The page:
Hey Bookworm!

A blog for books and the people who love them.

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*Suggested soundtrack for reading this post: “Peaches” by The Presidents of the Unites States of America*

..oh and “Hook” by Blues Traveller, for no real reason.

It’s August in Ontario and that means one thing: Fresh Produce. Also enjoying the last days of a short summer…and of course the CNE, back to school and Sunflowers are EVERYWHERE, which is great.

Let’s try that again. It’s August in Ontario and that means many things. Among them, Fresh Ontario Produce. Everything is fresh and all of my favorite things are in season. Therefore it is of the utmost priority to EAT ALL OF THE GROWING THINGS! Because in a few short months we are back to that miserable hell wherein everything shrivels and dies and all of our fruits and vegetables are from tins or frozen or flown in from Chile at the low low cost of 6$/Kg.

My favorite August treat is a fresh peach…or strawberries..or garden fresh salsa, yellow wax beans or sweet summer corn with garlic-basil butter.

Let’s try that again. One of my favorite treats are fresh peaches. Peaches alone or in cakes, pies, tarts, salads, pancakes or smoothies. If given half the chance, I would live inside a peach. Which brings me to this Book-Cooking Thursdays’ Recipe: James and the Giant Peach and Brie Quesadilla (with honey lime dipping sauce).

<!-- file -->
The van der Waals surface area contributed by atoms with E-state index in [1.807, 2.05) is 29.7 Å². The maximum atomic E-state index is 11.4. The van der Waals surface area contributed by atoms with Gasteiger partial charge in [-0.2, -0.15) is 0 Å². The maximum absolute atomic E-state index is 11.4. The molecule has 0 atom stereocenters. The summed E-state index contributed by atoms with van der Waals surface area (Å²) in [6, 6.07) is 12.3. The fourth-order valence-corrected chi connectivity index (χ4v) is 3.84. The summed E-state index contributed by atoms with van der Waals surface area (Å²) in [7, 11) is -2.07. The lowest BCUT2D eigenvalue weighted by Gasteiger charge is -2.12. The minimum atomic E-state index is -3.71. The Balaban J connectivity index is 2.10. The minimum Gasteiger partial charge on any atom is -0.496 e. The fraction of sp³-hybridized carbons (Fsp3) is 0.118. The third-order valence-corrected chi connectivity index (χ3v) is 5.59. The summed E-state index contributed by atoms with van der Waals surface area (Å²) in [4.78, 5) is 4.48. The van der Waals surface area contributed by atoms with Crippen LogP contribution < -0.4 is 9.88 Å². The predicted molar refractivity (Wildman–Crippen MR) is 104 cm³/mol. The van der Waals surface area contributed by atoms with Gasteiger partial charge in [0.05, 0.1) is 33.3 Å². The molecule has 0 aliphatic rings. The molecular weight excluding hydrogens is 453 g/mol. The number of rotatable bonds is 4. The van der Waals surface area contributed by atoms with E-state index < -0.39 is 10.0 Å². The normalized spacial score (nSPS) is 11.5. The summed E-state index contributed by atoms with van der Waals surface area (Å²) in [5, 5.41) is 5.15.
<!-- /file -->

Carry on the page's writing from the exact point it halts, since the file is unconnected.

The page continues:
I hope that everyone is familiar with the Roald Dahl classic “James and the Giant Peach”. If not, be sure to pick up a copy. A classic heart-warmer from the man who brought us other pander-free childrens classics such as Matilda and The BFG. James and the Giant Peach is the story of a young boy whose parents were eaten by an escaped rhinoceros. He was then sent to live with his spinster Aunts who, naturally, subjected him to mental and physical abuse. One day, young James finds himself the owner of a magic potion, but then spills it- all over a peach tree. The tree then sprouts a house-sized peach along with human-sized insect inhabitants. Eventually (Spoiler Alert!), this peach is used as both an escape vehicle for James and his friends and a home in which to live happily ever after. A fantastic read-aloud chapter book for kids or a nostalgic re-read for you! So, give it another (or a first) read, and then make yourself up some delicious:

James and the Giant Peach-and-Brie Quesadillas (with honey-lime dipping sauce)-Yields about 4-6 servings



  • 2 Tbsp honey
  • 2 tsp fresh lime juice (note: if you mis-read this as “2 tbsp”, you’re still okay)
  • 1/2 tsp lime zest


  • 1 cup of thinly sliced, peeled, firm peaches.(Preferably slices that come from a house-sized, but uninhabited, peach.)
  • 1 tbsp chopped fresh chives
  • 1 tsp brown sugar
  • 3 oz. Brie cheese, thinly sliced (In theory, I should have used half of this, as I am only making 2 servings. In theory. But in theory, communism works. So 3oz of Brie it is.)